Sermon delivered on Christmas Day the 25th December 2015 by Bishop Nicholas JG Sykes at St. Alban's Church of England, George Town, Cayman Islands.

Scriptures: Isaiah 52:7-10     Hebrews 1: 1-12     S. John 1:1-14

Hebrews 1:2 “In these last days he has spoken to us by a Son, whom he appointed the heir of all things.”

All my three children now have one child born on or near Christmas Day, the most recent one of these making her appearance just last week. Having a baby arrive in the family in ordinary circumstances is a classically disruptive event. All the family parameters must be changed to adjust to the new presence with its unignorable demands. The family is changed for ever, dying to its old form of no children or having children of a particular age, and rising anew as a new grouping.


The world too was never the same again when Jesus was born. The changes were not exactly like those demanded of a family with a new baby, in that the world is not itself a family, and for the most part is not conscious of any family responsibilities towards a new baby. In some ways it is a pity today too that mothers about to give birth go off to hospitals and have their babies there, rather than, as was the case when I was born, giving birth in their own homes. As when dying takes place in a hospital or other institution, the privileges and responsibilities arising for the family from these most intimate and significant events can be diminished, if it becomes easier for the family to be inattentive or uncaring. While a modern hospital delivery is usually the safest, convenience may win the day over meaningfulness, and that should not be the case.


For the Christmas Birth, however, the circumstances were far from ordinary. In the Lord Jesus' case the world as expressed by state authority had pushed His Mother and Joseph out of their home and propelled them into a situation symbolised by the manger scene. New-born Jesus was not tucked into a cot in a nice brightly decorated and clean nursery or equivalent. Yet the family focus was very much there. The Holy Family would certainly never be the same again. When the coming birth had been announced to Mary by the angel, she knew from then that her whole life was going to be shaped around this person to be first carried by her and then given birth to. Her life would be changed far beyond the way other mothers must change their lives. Her baby was uniquely special. She was to be the God-bearer, the "Theotokos". Her Baby would have His unique demands to make upon her, because He was the Son of God.


In a wider circle all around the Holy Family the world in spite of itself and its unfeeling rulings about where that family and others had to go, was changing. Unbeknown to most of it, it was beginning to adjust to the new Presence within it, the Presence of its true but unrecognised Lord: the Presence within it, indeed, of the One who bears all things by the word of His power, as our text from the Epistle to the Hebrews puts it. St. Luke's Gospel tells us of the angels' message to the shepherds, who then came specially to Bethlehem to see this Baby. St. Matthew's Gospel tells us of the visit of Wise Men from a far country to worship this small child. St. John's Gospel tells us that the True Light, from which all true enlightenment is derived, had come into the world. The Word of God that had spoken the creation was now lodged within His handiwork - the author of the play was now a direct participant of the drama. So that handiwork could never be the same again. "He came to His own home, and His own people received Him not. But to all who received Him, who believed in His name, He gave power to become children of God; who were born, not of blood not of the will of the flesh nor of the will of man, but of God."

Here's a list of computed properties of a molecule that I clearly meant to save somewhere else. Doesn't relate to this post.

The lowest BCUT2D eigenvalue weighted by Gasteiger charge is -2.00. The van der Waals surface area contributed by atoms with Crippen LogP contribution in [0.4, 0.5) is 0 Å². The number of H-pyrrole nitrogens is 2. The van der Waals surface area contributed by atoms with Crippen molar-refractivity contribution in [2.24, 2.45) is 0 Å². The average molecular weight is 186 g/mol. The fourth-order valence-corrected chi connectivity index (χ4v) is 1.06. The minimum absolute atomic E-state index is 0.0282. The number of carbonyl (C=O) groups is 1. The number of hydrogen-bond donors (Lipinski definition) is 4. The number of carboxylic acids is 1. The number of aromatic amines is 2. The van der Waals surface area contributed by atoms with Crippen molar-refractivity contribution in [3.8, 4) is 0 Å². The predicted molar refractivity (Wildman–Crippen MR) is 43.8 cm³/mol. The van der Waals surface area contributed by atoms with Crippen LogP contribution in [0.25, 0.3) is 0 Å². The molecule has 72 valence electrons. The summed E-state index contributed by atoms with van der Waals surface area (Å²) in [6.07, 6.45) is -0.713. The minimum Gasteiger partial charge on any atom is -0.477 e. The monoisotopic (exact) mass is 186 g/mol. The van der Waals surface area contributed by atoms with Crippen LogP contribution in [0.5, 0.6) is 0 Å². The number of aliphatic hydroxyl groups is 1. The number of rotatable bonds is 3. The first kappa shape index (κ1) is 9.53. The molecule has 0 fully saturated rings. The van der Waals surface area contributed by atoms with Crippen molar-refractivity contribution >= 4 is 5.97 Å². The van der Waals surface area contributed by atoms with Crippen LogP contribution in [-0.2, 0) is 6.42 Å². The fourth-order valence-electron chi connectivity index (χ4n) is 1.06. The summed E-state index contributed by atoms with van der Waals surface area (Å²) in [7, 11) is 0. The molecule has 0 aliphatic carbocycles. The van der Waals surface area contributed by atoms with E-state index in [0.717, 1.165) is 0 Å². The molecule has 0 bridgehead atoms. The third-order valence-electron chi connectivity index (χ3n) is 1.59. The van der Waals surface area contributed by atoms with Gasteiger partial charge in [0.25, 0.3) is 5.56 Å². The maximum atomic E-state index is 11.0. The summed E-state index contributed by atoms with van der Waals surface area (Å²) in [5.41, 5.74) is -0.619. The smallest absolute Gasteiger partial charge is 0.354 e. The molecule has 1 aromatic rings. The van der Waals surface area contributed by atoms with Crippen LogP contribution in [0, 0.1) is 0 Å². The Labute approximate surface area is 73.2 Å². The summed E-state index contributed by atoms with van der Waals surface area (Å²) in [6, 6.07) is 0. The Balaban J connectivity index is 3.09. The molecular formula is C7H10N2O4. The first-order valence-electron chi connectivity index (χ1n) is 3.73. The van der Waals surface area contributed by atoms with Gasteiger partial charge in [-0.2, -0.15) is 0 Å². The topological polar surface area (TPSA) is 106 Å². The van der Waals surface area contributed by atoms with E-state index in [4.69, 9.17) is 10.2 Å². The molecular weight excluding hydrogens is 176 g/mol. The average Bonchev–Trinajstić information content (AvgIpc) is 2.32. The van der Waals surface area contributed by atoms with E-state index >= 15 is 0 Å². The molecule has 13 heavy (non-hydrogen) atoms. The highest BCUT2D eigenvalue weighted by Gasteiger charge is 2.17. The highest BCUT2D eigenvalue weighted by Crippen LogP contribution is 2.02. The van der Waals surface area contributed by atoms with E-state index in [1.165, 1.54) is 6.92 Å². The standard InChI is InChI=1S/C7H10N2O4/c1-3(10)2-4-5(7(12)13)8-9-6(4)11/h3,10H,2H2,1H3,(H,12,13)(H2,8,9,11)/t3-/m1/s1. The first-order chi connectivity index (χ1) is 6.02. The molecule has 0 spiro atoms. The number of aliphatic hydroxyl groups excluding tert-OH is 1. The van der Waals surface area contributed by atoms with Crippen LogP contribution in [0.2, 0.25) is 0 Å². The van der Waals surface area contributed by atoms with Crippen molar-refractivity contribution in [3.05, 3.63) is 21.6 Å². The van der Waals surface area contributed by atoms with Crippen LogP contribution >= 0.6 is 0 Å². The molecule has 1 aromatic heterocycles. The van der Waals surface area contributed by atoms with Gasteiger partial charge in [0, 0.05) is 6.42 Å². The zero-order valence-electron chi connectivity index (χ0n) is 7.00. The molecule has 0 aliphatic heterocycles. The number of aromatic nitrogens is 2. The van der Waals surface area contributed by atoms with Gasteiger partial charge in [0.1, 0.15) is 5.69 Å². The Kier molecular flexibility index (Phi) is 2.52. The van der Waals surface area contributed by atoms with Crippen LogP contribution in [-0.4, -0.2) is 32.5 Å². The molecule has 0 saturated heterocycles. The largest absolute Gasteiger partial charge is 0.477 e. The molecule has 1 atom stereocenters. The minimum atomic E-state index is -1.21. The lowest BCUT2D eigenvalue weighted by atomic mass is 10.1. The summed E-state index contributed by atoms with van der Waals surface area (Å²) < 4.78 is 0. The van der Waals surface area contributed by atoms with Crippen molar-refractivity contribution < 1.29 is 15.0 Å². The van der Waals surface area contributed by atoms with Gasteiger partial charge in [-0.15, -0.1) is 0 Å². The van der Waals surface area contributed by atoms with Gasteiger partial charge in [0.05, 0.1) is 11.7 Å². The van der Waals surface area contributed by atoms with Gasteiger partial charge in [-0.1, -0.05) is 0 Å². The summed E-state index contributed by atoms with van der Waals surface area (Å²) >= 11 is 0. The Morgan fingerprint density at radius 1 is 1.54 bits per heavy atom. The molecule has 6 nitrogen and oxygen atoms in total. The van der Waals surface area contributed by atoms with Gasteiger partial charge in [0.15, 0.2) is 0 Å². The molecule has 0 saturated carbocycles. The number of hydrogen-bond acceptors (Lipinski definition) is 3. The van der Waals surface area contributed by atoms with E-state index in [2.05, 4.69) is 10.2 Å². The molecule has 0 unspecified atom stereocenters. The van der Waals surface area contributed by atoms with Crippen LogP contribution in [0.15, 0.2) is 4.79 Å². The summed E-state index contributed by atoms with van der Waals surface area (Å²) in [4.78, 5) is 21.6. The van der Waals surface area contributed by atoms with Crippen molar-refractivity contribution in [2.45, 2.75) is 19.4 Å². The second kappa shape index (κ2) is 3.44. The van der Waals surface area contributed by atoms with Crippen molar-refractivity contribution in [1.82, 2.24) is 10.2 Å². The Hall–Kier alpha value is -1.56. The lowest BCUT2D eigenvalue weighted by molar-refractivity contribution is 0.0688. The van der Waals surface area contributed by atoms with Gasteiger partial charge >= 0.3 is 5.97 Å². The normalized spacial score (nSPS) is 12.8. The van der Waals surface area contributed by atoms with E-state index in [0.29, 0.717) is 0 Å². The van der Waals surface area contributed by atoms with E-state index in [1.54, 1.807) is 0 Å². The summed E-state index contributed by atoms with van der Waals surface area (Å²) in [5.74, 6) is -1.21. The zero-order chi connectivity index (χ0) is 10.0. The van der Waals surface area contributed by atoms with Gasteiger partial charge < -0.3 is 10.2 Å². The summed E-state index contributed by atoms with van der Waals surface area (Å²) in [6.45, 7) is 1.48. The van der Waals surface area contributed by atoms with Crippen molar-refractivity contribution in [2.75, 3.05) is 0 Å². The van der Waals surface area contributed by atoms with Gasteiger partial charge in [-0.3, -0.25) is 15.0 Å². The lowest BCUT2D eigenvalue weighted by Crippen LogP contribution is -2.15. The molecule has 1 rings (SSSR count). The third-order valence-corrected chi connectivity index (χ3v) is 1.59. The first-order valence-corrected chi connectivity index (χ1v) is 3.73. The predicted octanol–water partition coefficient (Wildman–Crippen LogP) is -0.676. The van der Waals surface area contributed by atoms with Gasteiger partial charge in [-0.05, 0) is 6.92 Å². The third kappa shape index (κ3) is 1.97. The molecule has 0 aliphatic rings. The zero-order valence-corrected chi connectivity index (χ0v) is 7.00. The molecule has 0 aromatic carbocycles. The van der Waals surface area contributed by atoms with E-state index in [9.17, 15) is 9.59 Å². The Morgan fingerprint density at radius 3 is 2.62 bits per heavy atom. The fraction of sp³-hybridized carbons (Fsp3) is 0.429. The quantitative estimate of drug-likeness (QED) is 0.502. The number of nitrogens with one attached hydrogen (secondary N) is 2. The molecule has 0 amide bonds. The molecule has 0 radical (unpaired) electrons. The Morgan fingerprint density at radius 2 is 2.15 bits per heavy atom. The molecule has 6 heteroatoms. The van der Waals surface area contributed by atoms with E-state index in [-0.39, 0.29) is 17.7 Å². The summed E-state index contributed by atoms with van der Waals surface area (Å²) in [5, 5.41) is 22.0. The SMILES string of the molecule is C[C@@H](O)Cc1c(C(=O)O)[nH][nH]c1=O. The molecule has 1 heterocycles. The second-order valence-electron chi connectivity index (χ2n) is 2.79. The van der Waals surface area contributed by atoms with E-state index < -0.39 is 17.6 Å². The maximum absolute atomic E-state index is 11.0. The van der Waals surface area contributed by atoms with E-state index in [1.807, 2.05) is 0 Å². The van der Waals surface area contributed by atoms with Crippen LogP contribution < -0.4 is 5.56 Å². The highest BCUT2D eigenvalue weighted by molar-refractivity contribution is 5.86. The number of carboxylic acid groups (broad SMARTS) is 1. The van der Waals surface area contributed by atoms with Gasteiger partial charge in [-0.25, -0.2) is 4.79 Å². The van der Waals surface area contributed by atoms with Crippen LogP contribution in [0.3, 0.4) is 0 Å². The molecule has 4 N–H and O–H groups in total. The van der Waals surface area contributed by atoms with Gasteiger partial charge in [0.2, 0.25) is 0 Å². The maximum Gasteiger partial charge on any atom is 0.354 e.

The Risen Jesus told St. Paul when he was in rebellion against Him - when he was "receiving Him not", as S. John might phrase it - that it was hard for him to kick against the spikes. In today's world we consider that whether we receive Jesus as our Lord or whether we don't is a matter of our own choice. We might express this by saying that we have a right to choose our belief or religion. Children may be told at school that nobody has the right to force them into a set of beliefs. While this is undoubtedly true, what is often not said is that there are certain consequences of choosing or rejecting a set of beliefs. Certainly we may choose to love Jesus or to try to ignore Him, but - let us be aware that either way we will be affected. No jealous brother trying to ignore his new baby brother is unaffected by that presence. The elder brother may choose to imagine his family the way it was, but he cannot re-make his family the way it was no matter how hard he tries. Even for the reluctant elder sibling, there is only one way to go for peace. So for some, like the great CS Lewis at first, submission to Jesus Christ may be a reluctant necessity, because now that He has come into His world there is no peace for them here otherwise. But in fact He offers more. For all, He offers not just peace but Redemption. He who was made to be a baby is the radiance of God's glory and the express image of His person. We joyfully submit to that radiance, whether in the bliss of the manger, in the shockingness of the love that required crucifixion, or in the majesty of enthronement at the right hand of Power. Let us therefore perceive ourselves as family to Him, let us practice the art of being family to Him, and let all regions of our life be accommodated to God's glory who has spoken to us definitively by His Son!

For, "In Him was life, and the life was the light of men. The light shines in the darkness, and the darkness has not overcome it."